You’re sitting in a plush reception waiting nervously for your job interview. Sophie, you are told, is now ready to see you. You walk into the meeting room and are greeted by a two-foot-tall robot. As she asks you her questions, she compares you against data from successful workers. If there’s a match, the job is yours.
Nope. Sophie, who looks like a cross between R2D2 and a penguin, is a real product made by NEC Corp, and has been interviewing trial candidates since 2013. She is part of a growing wave of AI technology which is becoming increasingly commonplace in our day-to-day lives (just ask Siri). Using technology to help recruitment is already a widespread practice. But should robots ever be given the reign entirely, and be put in charge of hiring decisions?
Robots aren’t biased
Human beings like to think that they are rational creatures. They are not. The biases shaping the job market are numerous and profound, and range from the fact that physically attractive candidates are more likely to be hired (according to Harvard research) to evidence that candidates with foreign-sounding names are less likely to be asked to interview (according to DataColada).
Some of this prejudice is deliberate, and can be tackled through anti-discrimination regulation and changing social mores. Worryingly, however, quite a lot of bias is unconscious, the result of psychological tics which we could not control even if we wanted to. Unlike us, robots are not susceptible to the Halo Effect, where our first impression of someone determines our subsequent assessment of their abilities, or the Affect Heuristic, where hiring managers can be put off a candidate because they have the same name as someone they dislike. Clearly, making the hirer process fairer and meritocratic is an incredibly worthwhile aim. Score one for the robots.
Robots have no social intelligence
In the film I, Robot, Will Smith explains his hatred of machines by recounting an accident where a robot, calculating that Smith’s chance of survival was greater, rescued him while leaving a child to die. Referring to the girl’s statistical chance of survival, Smith says: “11% is more than enough. A human would have known that.”
Job interviews aren’t quite life and death, but the ethical problem of relying on data alone to make decisions remains. For example, many autistic people (who make up about 1.5% of the population, according to this CDC research) have fantastic skills which could benefit a workplace but struggle with the sort of social conventions, such as maintaining eye contact, which are valued in an interview. Robots designed to measure such social cues and reject those who do not conform to standard would not take into account exonerating circumstances in the same way a human would.
Robots can crunch big data
Did you know that, according to this article from The Economist, job applicants who use Google Chrome are better workers than those who use Internet Explorer? It’s true, but we only know about it because computers were able to crunch massive reams of data quickly and infer patterns that human beings couldn’t spot.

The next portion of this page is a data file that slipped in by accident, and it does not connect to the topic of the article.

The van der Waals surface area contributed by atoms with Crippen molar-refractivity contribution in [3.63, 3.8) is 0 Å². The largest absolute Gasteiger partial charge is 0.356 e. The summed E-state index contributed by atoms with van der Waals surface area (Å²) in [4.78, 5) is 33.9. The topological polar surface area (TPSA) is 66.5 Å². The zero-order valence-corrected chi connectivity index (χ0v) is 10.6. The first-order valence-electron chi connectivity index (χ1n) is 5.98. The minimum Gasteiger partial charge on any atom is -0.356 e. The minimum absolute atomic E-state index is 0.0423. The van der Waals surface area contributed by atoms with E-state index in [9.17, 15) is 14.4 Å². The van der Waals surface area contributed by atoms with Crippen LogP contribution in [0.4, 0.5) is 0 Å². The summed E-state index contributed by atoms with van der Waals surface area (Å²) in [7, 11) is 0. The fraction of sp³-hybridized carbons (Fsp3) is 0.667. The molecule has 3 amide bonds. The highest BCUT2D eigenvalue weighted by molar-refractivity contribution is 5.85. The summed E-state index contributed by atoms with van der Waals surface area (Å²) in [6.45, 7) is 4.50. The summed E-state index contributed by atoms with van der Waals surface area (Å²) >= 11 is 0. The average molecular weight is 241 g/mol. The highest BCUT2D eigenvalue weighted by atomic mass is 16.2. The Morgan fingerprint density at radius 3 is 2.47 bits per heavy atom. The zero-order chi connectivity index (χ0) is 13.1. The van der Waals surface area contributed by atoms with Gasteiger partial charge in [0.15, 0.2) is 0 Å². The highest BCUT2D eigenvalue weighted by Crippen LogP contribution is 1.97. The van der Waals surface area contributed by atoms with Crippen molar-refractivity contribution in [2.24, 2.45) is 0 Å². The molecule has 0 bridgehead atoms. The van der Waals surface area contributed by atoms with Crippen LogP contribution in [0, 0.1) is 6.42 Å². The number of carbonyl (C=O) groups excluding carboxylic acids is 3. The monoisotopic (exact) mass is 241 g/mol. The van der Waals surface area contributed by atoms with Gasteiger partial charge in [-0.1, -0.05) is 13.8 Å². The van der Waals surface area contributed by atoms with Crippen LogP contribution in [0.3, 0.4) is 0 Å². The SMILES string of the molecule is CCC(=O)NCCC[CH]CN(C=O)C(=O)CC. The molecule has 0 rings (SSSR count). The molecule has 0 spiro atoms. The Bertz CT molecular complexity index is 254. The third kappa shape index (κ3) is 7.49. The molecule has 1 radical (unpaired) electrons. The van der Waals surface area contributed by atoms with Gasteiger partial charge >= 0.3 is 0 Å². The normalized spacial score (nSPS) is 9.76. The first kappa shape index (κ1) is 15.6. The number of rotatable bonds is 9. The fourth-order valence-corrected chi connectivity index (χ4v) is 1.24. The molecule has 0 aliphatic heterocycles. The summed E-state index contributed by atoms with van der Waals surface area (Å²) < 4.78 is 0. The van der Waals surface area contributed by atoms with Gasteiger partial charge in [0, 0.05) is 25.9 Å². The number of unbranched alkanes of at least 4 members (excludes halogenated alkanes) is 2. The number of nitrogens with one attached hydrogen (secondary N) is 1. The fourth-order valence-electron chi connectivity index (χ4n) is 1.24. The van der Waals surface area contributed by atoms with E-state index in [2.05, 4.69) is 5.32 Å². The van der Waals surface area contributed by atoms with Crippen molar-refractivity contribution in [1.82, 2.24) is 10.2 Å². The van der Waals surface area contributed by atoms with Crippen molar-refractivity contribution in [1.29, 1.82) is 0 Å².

Not only could big data allow robots to shortlist candidates quickly and efficiently, they could also pick up on promising traits in candidates who initially appear a bad prospect. A talented person whose background dictated they received poor education results, for example, might be highlighted by a robot when they would have been dismissed by a human recruiter.
But there are problems with this data driven approach. For one, correlation and causation are notoriously difficult to disentangle. The conclusion drawn from the internet browser finding is that people who can be bothered to deliberately install extra software on their computers are also the sort of people who can be bothered to go that extra mile in the workplace. Even if that’s true, it’s highly likely that there are some very dedicated workers out there who just happen to prefer Internet Explorer, and it seems incredibly unfair to dismiss them on a metric they didn’t realise they were being tested on.
Robots can go wrong
One word: Skynet.
In all seriousness, the worry that clever robots pose a danger to humanity is not restricted to Hollywood – it has been articulated by scientific luminaries such as Stephen Hawking. Even putting apocalyptic destruction aside, software is notoriously liable to malfunctions, as anyone whose laptop has suddenly shut down in the middle of an important project can testify.
Errors aren’t the only concern regarding robots given sole hiring discretion – software is susceptible to hacking. The job market is competitive and good positions are both highly desirable and highly lucrative. Consequently, there is a clear criminal incentive to manipulate hiring software. Pessimistic, maybe, but certainly plausible.
Robots are creepy
The fact is that most people do not want to be hired by a robot. It’s impersonal, it’s difficult to interact with, and we might justifiably question whether a company uninterested in meeting us before they hire us is actually invested in us at all.
Instead, robots are likely to continue their role as an aid to human recruiters, helping them shortlist candidates rather than picking hires. Yet as people become familiar with robots in the workplace, their use is likely to rise. As robot designer David Hanson points out “People become used to the robots. The less startling they become, the more commonplace they get.”
So recruiters shouldn’t get too complacent. Their robotic counterparts may have been outsmarted for now, but they’ll be back.
About the author: Beth Leslie is a careers advice writer for Inspiring Interns, a graduate recruitment agency which specialises in finding candidates their dream internship.